A federal judge temporarily blocked Ohio from enforcing its dismemberment abortion ban on Thursday.
The law, signed by Gov. John Kasich in December 2018, prohibits a common second-trimester abortion method in which the unborn baby is brutally torn limb from limb while their heart is still beating.
Planned Parenthood challenged the law earlier this year, and U.S. District Judge Michael Barrett in Cincinnati issued a temporary injunction Thursday, a day before it was supposed to go into effect, WCPO News 9 reports.
Dismemberment abortion, otherwise known as dilation and evacuation (D&E), is a procedure in which the abortionist first dilates the woman’s cervix and then uses steel instruments to dismember and extract the baby from the uterus. In 2017, the Ohio Department of Health reported nearly 3,500 D&E abortions in the state.
The abortion chain Planned Parenthood argues that the law is unconstitutional because it imposes an undue burden on women’s “right to choose” abortion. It also claims dismemberment abortions are the “safest” abortion method in the second trimester.
However, Ohio state lawyers said the law “seeks to promote respect for life, protect the medical community, and eliminate the possibility for pain for the unborn child.”
The Cleveland Plain Dealer reports Barrett did not rule on the constitutionality of the law Thursday, nor did he fully block its implementation. Instead, the President George W. Bush appointee said he agreed to delay enforcement of the law for 14 days to give the court more time to consider the case.
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Here’s more from the report:
Specifically, his order blocks the state from enforcing the law against doctors who perform the procedure for a woman who is less than 18 weeks pregnant.
After that, prosecutors can enforce the law, though with a few exceptions:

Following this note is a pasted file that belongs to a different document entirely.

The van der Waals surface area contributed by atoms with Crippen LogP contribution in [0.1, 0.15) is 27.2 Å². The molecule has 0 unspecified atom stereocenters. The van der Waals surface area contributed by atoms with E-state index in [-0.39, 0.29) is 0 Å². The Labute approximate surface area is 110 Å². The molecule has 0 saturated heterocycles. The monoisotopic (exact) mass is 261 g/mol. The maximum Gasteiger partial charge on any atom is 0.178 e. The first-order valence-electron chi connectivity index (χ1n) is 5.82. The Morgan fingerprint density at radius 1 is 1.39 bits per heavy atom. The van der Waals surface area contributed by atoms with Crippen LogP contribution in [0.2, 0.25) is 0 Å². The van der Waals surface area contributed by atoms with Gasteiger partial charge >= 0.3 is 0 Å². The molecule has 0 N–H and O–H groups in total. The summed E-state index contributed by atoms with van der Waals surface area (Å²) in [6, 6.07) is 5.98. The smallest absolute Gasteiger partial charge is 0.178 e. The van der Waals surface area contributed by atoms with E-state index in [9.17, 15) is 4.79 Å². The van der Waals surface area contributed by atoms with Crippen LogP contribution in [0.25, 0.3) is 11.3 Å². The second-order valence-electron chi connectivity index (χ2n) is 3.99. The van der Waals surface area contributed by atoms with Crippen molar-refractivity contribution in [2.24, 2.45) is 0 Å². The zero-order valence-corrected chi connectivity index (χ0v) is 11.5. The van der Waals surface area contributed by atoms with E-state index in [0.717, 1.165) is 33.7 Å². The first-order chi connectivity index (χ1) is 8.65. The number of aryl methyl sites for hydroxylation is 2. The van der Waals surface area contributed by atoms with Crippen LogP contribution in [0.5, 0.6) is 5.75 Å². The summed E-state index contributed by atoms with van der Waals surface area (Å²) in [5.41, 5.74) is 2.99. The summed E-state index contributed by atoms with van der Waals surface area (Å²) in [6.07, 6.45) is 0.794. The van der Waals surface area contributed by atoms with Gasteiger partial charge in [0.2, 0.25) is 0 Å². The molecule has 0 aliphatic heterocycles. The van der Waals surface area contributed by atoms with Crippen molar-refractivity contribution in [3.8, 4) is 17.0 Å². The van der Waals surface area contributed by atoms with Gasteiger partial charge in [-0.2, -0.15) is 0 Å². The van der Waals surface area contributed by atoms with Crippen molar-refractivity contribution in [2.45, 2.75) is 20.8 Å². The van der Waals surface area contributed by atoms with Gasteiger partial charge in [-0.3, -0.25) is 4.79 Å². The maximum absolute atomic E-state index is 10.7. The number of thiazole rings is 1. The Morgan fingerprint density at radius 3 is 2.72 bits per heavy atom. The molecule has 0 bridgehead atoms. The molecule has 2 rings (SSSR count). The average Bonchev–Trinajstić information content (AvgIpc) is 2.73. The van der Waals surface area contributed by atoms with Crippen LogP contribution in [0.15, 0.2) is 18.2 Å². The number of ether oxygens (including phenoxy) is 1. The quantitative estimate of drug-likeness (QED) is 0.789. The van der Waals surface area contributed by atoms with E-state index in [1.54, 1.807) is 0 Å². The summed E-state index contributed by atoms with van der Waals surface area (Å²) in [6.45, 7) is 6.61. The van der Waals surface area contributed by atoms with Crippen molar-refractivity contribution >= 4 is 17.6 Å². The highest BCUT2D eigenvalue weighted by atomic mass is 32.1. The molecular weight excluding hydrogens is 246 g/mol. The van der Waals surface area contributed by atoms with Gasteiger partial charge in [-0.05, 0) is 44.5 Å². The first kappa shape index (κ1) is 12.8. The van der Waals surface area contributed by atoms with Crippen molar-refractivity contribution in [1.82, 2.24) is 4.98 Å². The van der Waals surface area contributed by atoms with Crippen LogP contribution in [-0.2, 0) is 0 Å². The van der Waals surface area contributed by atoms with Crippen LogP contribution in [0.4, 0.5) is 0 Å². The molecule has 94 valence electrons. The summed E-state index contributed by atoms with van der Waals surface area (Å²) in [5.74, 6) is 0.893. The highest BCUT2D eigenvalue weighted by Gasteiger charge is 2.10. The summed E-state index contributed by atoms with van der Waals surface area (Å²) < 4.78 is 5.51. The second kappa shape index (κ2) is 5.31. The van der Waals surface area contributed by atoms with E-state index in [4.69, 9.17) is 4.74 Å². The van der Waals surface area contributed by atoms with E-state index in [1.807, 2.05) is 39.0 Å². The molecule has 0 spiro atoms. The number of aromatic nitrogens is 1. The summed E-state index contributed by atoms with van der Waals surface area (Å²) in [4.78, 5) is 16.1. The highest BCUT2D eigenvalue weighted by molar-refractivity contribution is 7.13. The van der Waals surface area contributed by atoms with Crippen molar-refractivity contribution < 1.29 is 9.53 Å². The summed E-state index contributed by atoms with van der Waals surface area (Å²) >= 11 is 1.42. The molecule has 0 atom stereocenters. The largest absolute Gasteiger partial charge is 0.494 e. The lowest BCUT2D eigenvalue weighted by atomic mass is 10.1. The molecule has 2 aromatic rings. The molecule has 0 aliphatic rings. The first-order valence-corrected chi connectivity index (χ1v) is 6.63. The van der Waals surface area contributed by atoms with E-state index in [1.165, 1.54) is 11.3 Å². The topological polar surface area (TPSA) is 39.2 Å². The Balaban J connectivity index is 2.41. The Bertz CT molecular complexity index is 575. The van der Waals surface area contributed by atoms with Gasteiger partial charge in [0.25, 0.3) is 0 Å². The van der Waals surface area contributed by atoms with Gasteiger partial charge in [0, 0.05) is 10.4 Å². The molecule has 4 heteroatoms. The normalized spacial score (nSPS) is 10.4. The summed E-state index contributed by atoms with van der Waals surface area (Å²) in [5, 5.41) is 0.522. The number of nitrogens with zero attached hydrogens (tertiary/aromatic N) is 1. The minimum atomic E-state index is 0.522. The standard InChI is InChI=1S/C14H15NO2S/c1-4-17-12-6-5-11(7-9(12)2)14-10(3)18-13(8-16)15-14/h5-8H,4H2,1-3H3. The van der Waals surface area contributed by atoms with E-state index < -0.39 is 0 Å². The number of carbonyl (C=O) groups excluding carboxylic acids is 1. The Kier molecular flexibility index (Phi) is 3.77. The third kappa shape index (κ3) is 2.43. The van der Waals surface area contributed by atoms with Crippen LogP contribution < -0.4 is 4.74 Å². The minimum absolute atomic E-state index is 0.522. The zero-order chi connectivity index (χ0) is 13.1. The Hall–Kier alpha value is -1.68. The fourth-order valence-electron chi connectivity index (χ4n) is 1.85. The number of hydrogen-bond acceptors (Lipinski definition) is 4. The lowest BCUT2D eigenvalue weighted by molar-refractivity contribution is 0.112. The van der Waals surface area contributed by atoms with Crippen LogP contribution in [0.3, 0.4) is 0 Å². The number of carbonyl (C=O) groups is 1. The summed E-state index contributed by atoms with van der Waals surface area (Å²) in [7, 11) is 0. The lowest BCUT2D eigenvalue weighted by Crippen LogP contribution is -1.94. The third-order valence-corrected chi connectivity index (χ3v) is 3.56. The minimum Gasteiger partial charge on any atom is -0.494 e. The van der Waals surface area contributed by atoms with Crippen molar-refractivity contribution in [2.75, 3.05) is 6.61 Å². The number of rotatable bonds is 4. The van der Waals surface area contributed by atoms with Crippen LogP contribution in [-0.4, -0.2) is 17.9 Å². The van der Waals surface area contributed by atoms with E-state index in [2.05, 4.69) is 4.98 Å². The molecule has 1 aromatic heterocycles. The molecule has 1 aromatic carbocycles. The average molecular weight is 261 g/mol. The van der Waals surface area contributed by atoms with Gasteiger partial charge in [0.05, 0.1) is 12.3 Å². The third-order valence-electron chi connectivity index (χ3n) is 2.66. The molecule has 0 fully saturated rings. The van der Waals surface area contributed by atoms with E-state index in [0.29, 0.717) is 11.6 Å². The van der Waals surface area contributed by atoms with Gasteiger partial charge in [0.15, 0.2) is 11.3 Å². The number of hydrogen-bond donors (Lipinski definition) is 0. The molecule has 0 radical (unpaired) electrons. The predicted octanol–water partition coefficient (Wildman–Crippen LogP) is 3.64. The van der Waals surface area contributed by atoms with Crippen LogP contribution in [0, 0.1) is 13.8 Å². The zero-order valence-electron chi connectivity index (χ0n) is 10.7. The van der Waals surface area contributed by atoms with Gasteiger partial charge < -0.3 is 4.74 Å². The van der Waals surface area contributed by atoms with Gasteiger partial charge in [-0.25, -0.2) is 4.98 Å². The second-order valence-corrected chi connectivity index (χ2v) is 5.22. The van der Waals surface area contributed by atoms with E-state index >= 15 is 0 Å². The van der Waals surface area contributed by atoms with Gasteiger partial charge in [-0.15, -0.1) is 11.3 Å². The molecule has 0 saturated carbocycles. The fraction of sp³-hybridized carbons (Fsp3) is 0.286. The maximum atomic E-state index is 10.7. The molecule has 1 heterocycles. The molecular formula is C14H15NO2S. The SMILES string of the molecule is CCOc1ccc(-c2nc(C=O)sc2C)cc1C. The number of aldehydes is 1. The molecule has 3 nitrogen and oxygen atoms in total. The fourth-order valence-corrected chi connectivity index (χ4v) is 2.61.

- A doctor may not be prosecuted if they accidentally remove a part of the fetus while trying to comply with the requirement to bring about fetal death.
- Prosecutors also may not charge a doctor if they perform the procedure after an attempt to terminate the fetus fails.
- A doctor may perform the procedure without first terminating the fetus if they determine that terminating the fetus is not a viable option or is “medically impossible for the patient.”
Mike Gonidakis, president of Ohio Right to Life, said many are frustrated by the ruling.
“The gruesome nature of dismemberment abortions can’t be denied, and this law should be upheld on the same basis that the Partial-Birth Abortion Ban was upheld in Gonzalez vs. Carhart,” Gonidakis said. “As a society we cannot in good conscious allow a procedure that dismembers a living unborn baby to continue. We don’t stand for that sort of treatment of any other living creature, and we won’t stand for it when its being done to the most vulnerable among us.”
The Ohio Legislature approved the Dismemberment Abortion Ban (S.B. 145) in 2018. The Ohio House voted 62-27 in favor of the ban, and the Senate concurred by a vote of 23-9.
Dismemberment abortions typically occur between 13 to 24 weeks of pregnancy when an unborn baby is nearly fully formed with fingers, toes and all of his/her major organs in place. During a D&E procedure, a woman’s cervix is dilated and the unborn child is ripped apart in the womb with forceps, clamps or similar surgical instruments, and then suctioned out of the womb while their heart is still beating.
Under the law, abortion practitioners could be charged with a fourth-degree felony for performing dismemberment abortions. This could result in up to 18 months in prison. There are exceptions to the bill, such as allowing the procedure if the life of the mother is at risk, or if there is the possibility of impairing a major bodily function.